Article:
SGI 330 Visual Workstation Packs a Punch

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SGI 330 Visual Workstation for Linux


In a Nutshell

Rating: 5 Penguins


  • Unparalleled 3D graphics performance for the price
  • No-nonsense driver and graphics library configuration with the supplied SGI Linux Pro Pack
  • Supports multiple distros


  • Pricey
  • Limited off-the-shelf Linux OpenGL applications
  • Pro Pack only supports older Linux distributions at this time




  • Dual 1 GHz processors


  • 512 MB RAM

Hard Drive Space

  • 18.2 GB SCSI hard disk


  • VR7 graphics processor

For many years, SGI (formerly Silicon Graphics Inc.) basically owned the high-end workstation market for systems used to create Hollywood-style Computer Generated Imagery (CGI) and highly complex scientific simulations and modeling. If a movie special effect ever made you ask “How’d they do that?”, chances are good it was done on an SGI machine.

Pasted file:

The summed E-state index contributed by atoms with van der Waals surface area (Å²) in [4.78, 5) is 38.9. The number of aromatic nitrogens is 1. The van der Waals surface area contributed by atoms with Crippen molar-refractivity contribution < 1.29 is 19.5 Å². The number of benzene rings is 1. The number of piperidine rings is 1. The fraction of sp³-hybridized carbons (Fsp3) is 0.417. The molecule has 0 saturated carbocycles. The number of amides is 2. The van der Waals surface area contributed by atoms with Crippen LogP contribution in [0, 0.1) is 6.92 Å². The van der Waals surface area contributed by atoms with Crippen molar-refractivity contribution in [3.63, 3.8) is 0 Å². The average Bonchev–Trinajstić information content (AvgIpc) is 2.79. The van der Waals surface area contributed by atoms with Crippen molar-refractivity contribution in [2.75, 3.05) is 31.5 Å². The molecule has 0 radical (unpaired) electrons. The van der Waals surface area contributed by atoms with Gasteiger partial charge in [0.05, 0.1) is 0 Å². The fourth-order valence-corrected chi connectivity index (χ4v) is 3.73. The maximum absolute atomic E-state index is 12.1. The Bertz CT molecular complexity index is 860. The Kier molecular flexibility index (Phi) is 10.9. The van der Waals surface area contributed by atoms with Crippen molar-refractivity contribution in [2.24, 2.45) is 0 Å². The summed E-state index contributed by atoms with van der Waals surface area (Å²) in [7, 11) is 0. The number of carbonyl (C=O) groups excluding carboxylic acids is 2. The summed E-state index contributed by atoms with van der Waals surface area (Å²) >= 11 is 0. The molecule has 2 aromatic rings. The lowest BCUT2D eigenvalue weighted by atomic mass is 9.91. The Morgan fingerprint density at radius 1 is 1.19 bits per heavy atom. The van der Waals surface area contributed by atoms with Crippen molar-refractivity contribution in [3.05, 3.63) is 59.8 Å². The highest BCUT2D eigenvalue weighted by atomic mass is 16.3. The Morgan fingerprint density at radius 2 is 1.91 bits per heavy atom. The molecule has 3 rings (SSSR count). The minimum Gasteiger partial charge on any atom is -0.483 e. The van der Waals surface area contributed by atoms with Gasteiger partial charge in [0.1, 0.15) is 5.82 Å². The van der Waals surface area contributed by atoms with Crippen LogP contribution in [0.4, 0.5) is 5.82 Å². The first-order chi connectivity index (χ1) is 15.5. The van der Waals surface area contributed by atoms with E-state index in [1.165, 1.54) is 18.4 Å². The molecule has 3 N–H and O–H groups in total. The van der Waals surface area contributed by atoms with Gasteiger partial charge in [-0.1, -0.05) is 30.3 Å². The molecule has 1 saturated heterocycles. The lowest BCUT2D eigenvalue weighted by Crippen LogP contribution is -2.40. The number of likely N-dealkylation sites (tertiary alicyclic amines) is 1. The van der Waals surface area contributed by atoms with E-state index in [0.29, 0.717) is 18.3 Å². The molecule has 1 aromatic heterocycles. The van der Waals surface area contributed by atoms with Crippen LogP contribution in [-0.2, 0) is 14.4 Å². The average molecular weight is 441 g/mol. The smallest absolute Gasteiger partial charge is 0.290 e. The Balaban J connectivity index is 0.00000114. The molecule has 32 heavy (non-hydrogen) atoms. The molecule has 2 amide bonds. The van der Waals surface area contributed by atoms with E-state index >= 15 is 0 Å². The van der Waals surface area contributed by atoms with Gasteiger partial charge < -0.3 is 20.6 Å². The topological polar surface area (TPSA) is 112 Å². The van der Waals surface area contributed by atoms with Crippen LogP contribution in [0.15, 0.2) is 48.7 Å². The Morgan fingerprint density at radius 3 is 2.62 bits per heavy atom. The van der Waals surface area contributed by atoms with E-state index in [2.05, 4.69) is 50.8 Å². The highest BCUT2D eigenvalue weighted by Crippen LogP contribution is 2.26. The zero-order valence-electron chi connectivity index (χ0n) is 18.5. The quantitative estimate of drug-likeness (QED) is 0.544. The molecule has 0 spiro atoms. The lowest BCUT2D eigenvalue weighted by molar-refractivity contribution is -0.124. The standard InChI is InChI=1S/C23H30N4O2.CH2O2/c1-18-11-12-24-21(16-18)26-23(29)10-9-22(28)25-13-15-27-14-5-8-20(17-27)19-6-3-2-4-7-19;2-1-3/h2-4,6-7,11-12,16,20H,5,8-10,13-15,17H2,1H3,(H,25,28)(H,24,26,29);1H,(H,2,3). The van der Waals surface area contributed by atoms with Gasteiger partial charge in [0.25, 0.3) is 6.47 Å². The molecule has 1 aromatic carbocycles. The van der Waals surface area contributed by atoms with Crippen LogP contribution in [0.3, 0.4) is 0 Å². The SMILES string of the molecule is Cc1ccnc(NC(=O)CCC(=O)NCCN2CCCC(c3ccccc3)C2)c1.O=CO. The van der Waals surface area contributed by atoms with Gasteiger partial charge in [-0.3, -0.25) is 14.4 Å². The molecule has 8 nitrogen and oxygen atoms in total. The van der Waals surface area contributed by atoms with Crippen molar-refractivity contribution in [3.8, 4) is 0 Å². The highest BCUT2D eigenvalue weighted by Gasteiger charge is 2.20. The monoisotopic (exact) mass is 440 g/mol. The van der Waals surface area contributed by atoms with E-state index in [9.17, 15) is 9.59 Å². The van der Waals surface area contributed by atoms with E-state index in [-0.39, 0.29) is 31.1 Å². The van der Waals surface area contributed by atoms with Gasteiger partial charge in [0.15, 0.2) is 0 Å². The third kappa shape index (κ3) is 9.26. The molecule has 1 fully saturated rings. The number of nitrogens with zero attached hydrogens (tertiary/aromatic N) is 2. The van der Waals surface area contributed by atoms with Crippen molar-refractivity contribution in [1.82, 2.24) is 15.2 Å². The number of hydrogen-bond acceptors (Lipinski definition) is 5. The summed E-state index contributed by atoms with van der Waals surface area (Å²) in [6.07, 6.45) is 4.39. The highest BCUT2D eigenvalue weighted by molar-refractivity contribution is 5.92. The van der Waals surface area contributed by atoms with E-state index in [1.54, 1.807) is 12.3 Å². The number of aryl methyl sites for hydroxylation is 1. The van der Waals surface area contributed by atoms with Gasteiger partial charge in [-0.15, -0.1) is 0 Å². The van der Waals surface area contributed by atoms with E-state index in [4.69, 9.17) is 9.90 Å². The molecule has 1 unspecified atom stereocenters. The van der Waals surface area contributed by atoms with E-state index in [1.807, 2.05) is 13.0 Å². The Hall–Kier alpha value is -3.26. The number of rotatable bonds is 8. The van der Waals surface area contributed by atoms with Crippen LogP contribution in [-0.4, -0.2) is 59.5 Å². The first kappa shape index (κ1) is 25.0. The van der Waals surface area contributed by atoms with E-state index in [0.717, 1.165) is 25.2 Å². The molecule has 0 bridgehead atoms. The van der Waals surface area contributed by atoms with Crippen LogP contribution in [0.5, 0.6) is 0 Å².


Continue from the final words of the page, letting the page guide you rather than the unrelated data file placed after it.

SGI has gone through many trials and tribulations over the last few years, mainly because their lightning-fast, ultra-proprietary MIPS RISC graphics powerhouses were so prohibitively expensive to purchase and support that nobody could afford them, thus affecting SGI’s bottom line.

More Bang for the Buck

After numerous dips in stock price, profit warnings, reorganizations, and executive departures, SGI has re-worked their product line to contain more modest computer workstation and server offerings. Their product line is now composed mostly of commodity hardware components and runs on Intel chips and PC-based OSes, such as Windows NT and Linux. Basically, their machines no longer cost both an arm and a leg.